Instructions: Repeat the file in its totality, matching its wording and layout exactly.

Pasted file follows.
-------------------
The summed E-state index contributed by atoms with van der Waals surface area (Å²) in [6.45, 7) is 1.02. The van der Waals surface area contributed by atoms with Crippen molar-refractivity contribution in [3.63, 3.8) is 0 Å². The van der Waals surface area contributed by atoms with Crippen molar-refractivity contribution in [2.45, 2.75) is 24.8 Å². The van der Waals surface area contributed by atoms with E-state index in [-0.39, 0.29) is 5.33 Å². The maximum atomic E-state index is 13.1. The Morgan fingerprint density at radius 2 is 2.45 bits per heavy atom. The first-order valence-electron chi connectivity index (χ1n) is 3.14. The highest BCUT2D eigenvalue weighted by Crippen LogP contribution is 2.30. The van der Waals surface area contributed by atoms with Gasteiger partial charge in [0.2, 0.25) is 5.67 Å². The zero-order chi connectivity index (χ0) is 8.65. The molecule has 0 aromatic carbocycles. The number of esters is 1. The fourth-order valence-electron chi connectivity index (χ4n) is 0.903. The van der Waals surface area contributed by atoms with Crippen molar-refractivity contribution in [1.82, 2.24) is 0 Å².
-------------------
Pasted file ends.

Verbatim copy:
The summed E-state index contributed by atoms with van der Waals surface area (Å²) in [6.45, 7) is 1.02. The van der Waals surface area contributed by atoms with Crippen molar-refractivity contribution in [3.63, 3.8) is 0 Å². The van der Waals surface area contributed by atoms with Crippen molar-refractivity contribution in [2.45, 2.75) is 24.8 Å². The van der Waals surface area contributed by atoms with E-state index in [-0.39, 0.29) is 5.33 Å². The maximum atomic E-state index is 13.1. The Morgan fingerprint density at radius 2 is 2.45 bits per heavy atom. The first-order valence-electron chi connectivity index (χ1n) is 3.14. The highest BCUT2D eigenvalue weighted by Crippen LogP contribution is 2.30. The van der Waals surface area contributed by atoms with Gasteiger partial charge in [0.2, 0.25) is 5.67 Å². The zero-order chi connectivity index (χ0) is 8.65. The molecule has 0 aromatic carbocycles. The number of esters is 1. The fourth-order valence-electron chi connectivity index (χ4n) is 0.903. The van der Waals surface area contributed by atoms with Crippen molar-refractivity contribution in [1.82, 2.24) is 0 Å².